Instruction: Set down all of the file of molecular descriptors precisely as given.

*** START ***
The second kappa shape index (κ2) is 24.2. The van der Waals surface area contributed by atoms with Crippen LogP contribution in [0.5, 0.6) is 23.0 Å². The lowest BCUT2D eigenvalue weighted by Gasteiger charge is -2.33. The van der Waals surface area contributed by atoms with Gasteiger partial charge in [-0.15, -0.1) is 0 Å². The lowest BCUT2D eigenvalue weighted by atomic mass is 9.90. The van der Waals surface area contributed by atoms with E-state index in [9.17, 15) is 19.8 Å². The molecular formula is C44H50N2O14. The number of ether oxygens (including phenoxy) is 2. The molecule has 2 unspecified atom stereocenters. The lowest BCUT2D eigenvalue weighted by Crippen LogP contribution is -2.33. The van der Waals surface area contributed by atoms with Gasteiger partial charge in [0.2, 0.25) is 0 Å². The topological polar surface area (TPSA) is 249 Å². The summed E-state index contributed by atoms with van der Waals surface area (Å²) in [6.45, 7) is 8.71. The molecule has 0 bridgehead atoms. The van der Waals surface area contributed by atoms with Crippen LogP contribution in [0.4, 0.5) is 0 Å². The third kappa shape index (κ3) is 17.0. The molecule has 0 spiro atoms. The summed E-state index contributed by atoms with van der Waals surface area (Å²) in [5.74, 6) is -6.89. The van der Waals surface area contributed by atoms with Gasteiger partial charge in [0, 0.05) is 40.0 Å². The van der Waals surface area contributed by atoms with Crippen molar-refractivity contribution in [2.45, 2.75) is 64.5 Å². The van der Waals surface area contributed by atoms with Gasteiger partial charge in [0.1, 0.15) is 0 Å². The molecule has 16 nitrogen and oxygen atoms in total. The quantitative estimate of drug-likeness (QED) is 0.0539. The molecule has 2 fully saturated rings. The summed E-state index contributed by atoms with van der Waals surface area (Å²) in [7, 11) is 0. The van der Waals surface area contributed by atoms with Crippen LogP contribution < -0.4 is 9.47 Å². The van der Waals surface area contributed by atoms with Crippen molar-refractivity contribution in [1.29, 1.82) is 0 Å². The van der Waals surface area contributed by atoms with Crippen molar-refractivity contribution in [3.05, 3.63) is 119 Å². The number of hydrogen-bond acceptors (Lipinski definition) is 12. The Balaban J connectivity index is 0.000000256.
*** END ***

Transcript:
The second kappa shape index (κ2) is 24.2. The van der Waals surface area contributed by atoms with Crippen LogP contribution in [0.5, 0.6) is 23.0 Å². The lowest BCUT2D eigenvalue weighted by Gasteiger charge is -2.33. The van der Waals surface area contributed by atoms with Gasteiger partial charge in [-0.15, -0.1) is 0 Å². The lowest BCUT2D eigenvalue weighted by atomic mass is 9.90. The van der Waals surface area contributed by atoms with E-state index in [9.17, 15) is 19.8 Å². The molecular formula is C44H50N2O14. The number of ether oxygens (including phenoxy) is 2. The molecule has 2 unspecified atom stereocenters. The lowest BCUT2D eigenvalue weighted by Crippen LogP contribution is -2.33. The van der Waals surface area contributed by atoms with Gasteiger partial charge in [0.2, 0.25) is 0 Å². The topological polar surface area (TPSA) is 249 Å². The summed E-state index contributed by atoms with van der Waals surface area (Å²) in [6.45, 7) is 8.71. The molecule has 0 bridgehead atoms. The van der Waals surface area contributed by atoms with Crippen LogP contribution in [0.4, 0.5) is 0 Å². The third kappa shape index (κ3) is 17.0. The molecule has 0 spiro atoms. The summed E-state index contributed by atoms with van der Waals surface area (Å²) in [5.74, 6) is -6.89. The van der Waals surface area contributed by atoms with Gasteiger partial charge in [0, 0.05) is 40.0 Å². The van der Waals surface area contributed by atoms with Crippen molar-refractivity contribution in [2.45, 2.75) is 64.5 Å². The van der Waals surface area contributed by atoms with Gasteiger partial charge in [0.1, 0.15) is 0 Å². The molecule has 16 nitrogen and oxygen atoms in total. The quantitative estimate of drug-likeness (QED) is 0.0539. The molecule has 2 fully saturated rings. The summed E-state index contributed by atoms with van der Waals surface area (Å²) in [7, 11) is 0. The van der Waals surface area contributed by atoms with Crippen LogP contribution < -0.4 is 9.47 Å². The van der Waals surface area contributed by atoms with Crippen molar-refractivity contribution in [1.29, 1.82) is 0 Å². The van der Waals surface area contributed by atoms with Crippen molar-refractivity contribution in [3.05, 3.63) is 119 Å². The number of hydrogen-bond acceptors (Lipinski definition) is 12. The Balaban J connectivity index is 0.000000256.